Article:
In addition, on the subject of research integrity, to continue to reliably exploit the rapidly increasing wealth of structural data, as a scientific community, we will have to ensure that the structures that are deposited in public databases such as the PDB are of the highest possible quality. It is worrying that despite the availability of sophisticated crystallographic hardware, data processing and structure refinement software, combined with the current high-quality structure validation tools, we notice an increase in the number of publicly available structures that have been poorly refined, or for which the interpretation borders on wishful thinking. We believe that this originates from a lack of training and/or supervision in the computational and mathematical aspects of structural biology and a limited understanding of protein stereochemistry. A rigorous understanding of crystallographic analyses and crystal structure quality within the scientific community remains critical in appreciating and assessing the value of the structural data deposited in the PDB. The same rigour should be applied to cryoEM structures, many of which are currently determined at resolutions between 5 and 3 Å, a range in which macromolecular structures are relatively poorly defined and ligands often only just about visible. Combined with the fall-off in resolution between the core and the more peripheral parts of cryoEM structures, researchers will have to be extremely careful in the modelling of macromolecular interaction partners and allosteric inhibitors binding to the surface of the studied complex.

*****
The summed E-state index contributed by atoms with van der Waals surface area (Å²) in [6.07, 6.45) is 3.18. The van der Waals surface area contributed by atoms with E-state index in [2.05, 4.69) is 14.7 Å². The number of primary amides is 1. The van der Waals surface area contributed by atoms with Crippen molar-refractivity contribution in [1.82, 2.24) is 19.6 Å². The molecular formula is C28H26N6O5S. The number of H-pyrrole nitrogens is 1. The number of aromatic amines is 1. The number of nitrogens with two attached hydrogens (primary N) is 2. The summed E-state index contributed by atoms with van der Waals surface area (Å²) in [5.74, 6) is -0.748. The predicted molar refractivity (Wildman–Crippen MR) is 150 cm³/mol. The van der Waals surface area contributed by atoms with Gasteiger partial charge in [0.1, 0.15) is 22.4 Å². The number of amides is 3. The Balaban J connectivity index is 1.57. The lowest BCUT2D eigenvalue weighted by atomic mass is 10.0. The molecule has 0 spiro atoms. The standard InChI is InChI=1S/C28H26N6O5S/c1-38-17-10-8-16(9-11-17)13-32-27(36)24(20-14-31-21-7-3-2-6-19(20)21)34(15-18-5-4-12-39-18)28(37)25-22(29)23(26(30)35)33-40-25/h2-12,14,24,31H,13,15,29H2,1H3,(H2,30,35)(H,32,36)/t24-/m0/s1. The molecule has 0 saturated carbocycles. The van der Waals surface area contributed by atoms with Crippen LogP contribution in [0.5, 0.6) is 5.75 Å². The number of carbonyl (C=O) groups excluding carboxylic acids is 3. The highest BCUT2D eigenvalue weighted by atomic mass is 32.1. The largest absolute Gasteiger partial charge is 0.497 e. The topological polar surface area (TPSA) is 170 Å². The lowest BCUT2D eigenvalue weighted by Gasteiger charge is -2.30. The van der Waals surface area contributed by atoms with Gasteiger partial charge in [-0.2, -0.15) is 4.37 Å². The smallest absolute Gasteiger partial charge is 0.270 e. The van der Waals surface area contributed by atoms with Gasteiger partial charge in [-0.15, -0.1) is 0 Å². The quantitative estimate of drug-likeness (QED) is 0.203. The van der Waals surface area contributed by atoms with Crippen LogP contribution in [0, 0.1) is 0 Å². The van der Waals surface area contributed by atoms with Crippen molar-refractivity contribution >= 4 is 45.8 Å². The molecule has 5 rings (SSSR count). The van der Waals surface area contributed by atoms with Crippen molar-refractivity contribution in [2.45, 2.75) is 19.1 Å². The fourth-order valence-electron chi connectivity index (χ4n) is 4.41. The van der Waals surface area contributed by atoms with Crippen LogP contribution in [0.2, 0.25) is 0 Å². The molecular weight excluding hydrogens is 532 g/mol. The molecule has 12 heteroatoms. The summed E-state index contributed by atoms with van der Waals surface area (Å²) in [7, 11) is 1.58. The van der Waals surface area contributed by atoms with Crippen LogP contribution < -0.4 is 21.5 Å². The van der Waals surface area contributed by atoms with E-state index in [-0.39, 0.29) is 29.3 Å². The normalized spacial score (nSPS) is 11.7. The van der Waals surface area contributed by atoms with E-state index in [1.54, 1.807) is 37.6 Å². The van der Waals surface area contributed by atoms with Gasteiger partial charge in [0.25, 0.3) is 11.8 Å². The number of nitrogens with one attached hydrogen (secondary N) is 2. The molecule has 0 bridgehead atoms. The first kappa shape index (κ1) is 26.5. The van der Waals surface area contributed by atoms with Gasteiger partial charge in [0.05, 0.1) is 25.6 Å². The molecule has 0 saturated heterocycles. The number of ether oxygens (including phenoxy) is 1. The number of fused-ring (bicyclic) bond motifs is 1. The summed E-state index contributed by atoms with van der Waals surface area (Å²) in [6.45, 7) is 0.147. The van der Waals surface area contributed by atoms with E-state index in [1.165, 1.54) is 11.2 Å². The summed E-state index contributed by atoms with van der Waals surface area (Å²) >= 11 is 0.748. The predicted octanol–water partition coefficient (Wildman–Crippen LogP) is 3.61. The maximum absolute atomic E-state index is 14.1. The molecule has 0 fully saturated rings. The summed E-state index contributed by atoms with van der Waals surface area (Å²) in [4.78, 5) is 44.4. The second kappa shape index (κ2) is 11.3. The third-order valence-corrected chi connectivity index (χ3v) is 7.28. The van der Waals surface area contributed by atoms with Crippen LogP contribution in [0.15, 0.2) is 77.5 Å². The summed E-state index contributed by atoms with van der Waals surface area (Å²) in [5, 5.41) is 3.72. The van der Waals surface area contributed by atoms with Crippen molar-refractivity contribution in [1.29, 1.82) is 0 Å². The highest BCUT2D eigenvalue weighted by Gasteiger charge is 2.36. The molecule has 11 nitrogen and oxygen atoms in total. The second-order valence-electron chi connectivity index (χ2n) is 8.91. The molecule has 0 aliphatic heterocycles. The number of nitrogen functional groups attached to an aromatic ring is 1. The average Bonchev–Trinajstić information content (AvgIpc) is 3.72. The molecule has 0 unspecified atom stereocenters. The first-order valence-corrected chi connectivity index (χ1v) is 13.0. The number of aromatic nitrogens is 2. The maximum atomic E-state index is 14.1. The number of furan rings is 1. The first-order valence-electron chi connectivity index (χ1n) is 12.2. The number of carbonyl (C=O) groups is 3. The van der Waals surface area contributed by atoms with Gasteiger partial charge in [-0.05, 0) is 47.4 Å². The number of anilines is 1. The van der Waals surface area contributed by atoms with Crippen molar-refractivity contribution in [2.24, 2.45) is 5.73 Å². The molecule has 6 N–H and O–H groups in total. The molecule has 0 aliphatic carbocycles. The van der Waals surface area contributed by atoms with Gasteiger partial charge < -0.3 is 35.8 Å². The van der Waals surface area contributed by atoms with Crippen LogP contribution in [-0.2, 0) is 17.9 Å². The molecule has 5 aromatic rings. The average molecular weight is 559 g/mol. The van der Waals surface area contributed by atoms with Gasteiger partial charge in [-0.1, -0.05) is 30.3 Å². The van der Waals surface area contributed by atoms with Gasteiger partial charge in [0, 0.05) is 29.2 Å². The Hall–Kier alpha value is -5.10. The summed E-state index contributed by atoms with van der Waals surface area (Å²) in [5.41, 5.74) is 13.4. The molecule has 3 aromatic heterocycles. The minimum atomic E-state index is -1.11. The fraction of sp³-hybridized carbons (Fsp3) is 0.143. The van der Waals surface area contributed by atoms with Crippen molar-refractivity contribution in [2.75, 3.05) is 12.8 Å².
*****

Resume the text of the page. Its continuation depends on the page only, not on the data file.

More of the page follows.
We argue that the tradition of scientific rigour within the structural biology community should also extend to biophysical data, especially to complicated but heavily used techniques such as SPR and NMR. For example, a recent investigation by our colleagues into what, based on SPR data, was claimed to be a nanomolar inhibitor of the HSP70 molecular chaperone revealed a non-specific mode of action due to aggregate formation [46]. As scientists we are the guardians of our data — whether this is structural, biophysical, a chemical tool, or any other type of data — and we should remind ourselves of the spirit of the seminal Kleywegt and Jones paper on structure quality [47] and avoid the situation where freedom being given leads to liberties being taken.

The important role that SBDD has taken in modern drug discovery of chemical probes and drugs is exemplified by the increasing trend in some organizations, including our own, to bring together within single unified groups or departments the key related technologies of protein production, biochemical assay development, biophysical assays and X-ray crystallography — in order to maximize the efficiencies in the design and use of protein constructs, and synergies between protein structure and function.